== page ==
Hits and Misses 2

Continuing this occasional department. . . (Number 1 is HERE.)

Chuck Cusimano: Cold in Colorado (Cusimusico Records, 2015) New
chuck-cusimano-cold-in-coloradoChuck Cusimano has a newer album out, which we’ll get to, but this one was new to me only a few months ago (thanks to Lorraine Simon, our Secret Agent in Texas—when she visits, that is).  Chuck is originally from Colorado, where his cowboy father had a “Western Swing Dance Band,” but this is Texas music, where country is more the king than in Nashville.  Chuck, who looks like a well-fed Grandpa Jones, is an amazingly talented songwriter, singer, and guitarist.  “Within this album,” he writes, “are small tributes to some of my Country Music Heros,” songs that fit the styles, respectively, of Merle Haggard (“I Surrender”), Mel Tillis (“She’s Guilty of Lovin’ a Fool”), Waylon Jennings (“Saving Grace”), Charley Pride (I Won’t Need It Anymore”), Ernest Tubb (Swingin’ Christmas”), and George Jones—and Chuck is surely right about “I Said Nothing,” which is a powerful statement that would have been a hit right now if ‘country’ radio were still playing country music, even without George to sing it.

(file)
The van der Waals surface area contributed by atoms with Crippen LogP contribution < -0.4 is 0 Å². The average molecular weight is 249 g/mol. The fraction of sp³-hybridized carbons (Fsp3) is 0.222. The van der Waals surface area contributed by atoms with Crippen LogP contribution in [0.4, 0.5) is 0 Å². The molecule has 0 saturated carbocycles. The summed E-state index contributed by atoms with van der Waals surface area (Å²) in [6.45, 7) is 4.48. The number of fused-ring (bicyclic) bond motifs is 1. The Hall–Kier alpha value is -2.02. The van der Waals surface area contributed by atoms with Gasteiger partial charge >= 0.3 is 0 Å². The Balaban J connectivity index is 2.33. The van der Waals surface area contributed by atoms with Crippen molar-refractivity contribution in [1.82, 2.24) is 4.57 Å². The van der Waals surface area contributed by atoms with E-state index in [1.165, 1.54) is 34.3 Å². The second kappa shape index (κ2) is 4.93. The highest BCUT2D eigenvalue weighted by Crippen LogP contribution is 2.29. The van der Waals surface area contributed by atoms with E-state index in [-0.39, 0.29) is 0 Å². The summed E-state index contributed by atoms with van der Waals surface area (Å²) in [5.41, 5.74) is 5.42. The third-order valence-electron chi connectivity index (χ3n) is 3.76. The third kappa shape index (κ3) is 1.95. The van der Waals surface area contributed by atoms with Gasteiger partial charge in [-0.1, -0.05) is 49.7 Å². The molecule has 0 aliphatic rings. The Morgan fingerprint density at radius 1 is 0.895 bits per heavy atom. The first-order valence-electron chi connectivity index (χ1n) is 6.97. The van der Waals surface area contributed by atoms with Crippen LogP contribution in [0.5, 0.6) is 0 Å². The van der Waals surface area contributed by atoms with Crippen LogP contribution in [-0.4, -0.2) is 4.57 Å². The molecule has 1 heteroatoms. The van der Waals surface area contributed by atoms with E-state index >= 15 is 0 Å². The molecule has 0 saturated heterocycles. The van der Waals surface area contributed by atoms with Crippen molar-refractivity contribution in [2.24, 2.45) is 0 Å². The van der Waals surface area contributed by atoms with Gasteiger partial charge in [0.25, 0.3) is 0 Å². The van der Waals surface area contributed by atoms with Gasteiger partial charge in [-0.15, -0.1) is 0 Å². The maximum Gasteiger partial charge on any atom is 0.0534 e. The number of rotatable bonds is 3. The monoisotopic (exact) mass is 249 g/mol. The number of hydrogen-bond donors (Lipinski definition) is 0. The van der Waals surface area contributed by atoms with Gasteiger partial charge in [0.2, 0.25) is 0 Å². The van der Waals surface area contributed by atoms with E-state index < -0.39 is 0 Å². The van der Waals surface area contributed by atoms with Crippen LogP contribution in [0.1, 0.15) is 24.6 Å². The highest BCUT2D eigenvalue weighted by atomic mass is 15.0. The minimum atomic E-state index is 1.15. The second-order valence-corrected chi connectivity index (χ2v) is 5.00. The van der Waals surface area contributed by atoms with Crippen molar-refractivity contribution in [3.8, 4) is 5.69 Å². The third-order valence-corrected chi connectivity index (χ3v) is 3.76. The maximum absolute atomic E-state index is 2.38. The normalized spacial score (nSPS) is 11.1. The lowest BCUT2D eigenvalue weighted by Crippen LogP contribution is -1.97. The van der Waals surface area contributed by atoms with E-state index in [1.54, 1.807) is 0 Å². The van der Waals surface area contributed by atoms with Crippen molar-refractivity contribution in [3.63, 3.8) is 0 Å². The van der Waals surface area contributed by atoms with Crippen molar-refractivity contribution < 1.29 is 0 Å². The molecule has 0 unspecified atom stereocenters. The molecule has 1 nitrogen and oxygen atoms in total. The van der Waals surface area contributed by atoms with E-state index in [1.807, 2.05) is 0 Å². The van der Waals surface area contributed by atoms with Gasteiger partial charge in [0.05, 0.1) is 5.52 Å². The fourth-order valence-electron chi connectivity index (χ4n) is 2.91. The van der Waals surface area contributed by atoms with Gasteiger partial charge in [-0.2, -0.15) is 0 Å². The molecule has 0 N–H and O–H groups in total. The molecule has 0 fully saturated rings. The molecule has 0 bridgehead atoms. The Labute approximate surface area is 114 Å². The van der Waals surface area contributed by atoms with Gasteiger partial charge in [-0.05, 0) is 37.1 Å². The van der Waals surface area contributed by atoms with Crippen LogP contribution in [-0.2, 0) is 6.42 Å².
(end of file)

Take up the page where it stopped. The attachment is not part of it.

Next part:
“The other songs,” writes Chuck, “just fell out of my pen and landed on the paper.”  But they aren’t at all slight, ranging from the comical, swinging “Are You Gonna Miss Me When I’m Gone,” and the clever “I Won’t Need It Anymore,” which indeed would have fit Country Charlie Pride like a suit from Mr Nudie:

I took my clothes from the closet,
I took my tools from the garage;
I took my pillow, so I’d have something to hold.
I took my razor and my toothbrush, and then I closed the door.
I took everything except my heart—
I won’t need it anymore

to the poignant song called “Difference,” which you can hear:

A stone-country Hit.  Available from Chuck HERE.

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4 Responses to Hits and Misses 2

  1. Pingback: Hits & Misses 3 | Hillbilly at Harvard

  2. Pingback: Hits and Misses 4 | Hillbilly at Harvard

  3. Pingback: Hits and Misses 5 | Hillbilly at Harvard

  4. Pingback: Adiós Glen Campbell | Hillbilly at Harvard

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